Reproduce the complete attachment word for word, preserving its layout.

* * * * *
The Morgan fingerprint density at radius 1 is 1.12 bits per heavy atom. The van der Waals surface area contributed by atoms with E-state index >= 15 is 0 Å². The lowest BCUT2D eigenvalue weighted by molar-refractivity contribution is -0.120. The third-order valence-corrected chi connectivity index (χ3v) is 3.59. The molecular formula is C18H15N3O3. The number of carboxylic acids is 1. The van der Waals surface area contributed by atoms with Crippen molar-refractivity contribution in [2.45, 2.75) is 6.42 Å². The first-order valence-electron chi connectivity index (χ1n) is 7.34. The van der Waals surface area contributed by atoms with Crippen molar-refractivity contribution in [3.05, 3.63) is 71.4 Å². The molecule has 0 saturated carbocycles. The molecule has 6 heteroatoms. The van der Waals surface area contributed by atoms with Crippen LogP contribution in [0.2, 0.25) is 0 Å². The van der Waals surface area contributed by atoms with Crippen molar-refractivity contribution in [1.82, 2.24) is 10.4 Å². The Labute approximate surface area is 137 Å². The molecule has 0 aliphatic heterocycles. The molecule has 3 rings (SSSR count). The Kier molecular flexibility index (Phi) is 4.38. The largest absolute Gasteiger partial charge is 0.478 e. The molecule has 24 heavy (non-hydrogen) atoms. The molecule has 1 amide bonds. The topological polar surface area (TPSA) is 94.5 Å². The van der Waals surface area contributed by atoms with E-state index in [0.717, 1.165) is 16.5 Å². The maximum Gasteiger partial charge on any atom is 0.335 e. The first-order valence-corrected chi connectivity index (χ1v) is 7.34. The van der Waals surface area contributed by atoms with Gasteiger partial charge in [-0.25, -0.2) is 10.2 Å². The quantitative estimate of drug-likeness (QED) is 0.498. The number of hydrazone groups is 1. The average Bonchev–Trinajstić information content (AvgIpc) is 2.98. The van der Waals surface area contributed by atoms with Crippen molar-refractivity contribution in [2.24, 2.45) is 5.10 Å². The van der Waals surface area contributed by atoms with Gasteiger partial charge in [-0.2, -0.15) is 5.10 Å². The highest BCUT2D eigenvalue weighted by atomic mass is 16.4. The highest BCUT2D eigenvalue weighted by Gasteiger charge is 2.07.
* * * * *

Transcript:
The Morgan fingerprint density at radius 1 is 1.12 bits per heavy atom. The van der Waals surface area contributed by atoms with E-state index >= 15 is 0 Å². The lowest BCUT2D eigenvalue weighted by molar-refractivity contribution is -0.120. The third-order valence-corrected chi connectivity index (χ3v) is 3.59. The molecular formula is C18H15N3O3. The number of carboxylic acids is 1. The van der Waals surface area contributed by atoms with Crippen molar-refractivity contribution in [2.45, 2.75) is 6.42 Å². The first-order valence-electron chi connectivity index (χ1n) is 7.34. The van der Waals surface area contributed by atoms with Crippen molar-refractivity contribution in [3.05, 3.63) is 71.4 Å². The molecule has 0 saturated carbocycles. The molecule has 6 heteroatoms. The van der Waals surface area contributed by atoms with Crippen LogP contribution in [0.2, 0.25) is 0 Å². The van der Waals surface area contributed by atoms with Crippen molar-refractivity contribution in [1.82, 2.24) is 10.4 Å². The Labute approximate surface area is 137 Å². The molecule has 0 aliphatic heterocycles. The molecule has 3 rings (SSSR count). The Kier molecular flexibility index (Phi) is 4.38. The largest absolute Gasteiger partial charge is 0.478 e. The molecule has 24 heavy (non-hydrogen) atoms. The molecule has 1 amide bonds. The topological polar surface area (TPSA) is 94.5 Å². The van der Waals surface area contributed by atoms with E-state index in [0.717, 1.165) is 16.5 Å². The maximum Gasteiger partial charge on any atom is 0.335 e. The first-order valence-corrected chi connectivity index (χ1v) is 7.34. The van der Waals surface area contributed by atoms with Gasteiger partial charge in [-0.25, -0.2) is 10.2 Å². The quantitative estimate of drug-likeness (QED) is 0.498. The number of hydrazone groups is 1. The average Bonchev–Trinajstić information content (AvgIpc) is 2.98. The van der Waals surface area contributed by atoms with Crippen molar-refractivity contribution in [2.24, 2.45) is 5.10 Å². The van der Waals surface area contributed by atoms with Gasteiger partial charge in [-0.2, -0.15) is 5.10 Å². The highest BCUT2D eigenvalue weighted by atomic mass is 16.4. The highest BCUT2D eigenvalue weighted by Gasteiger charge is 2.07.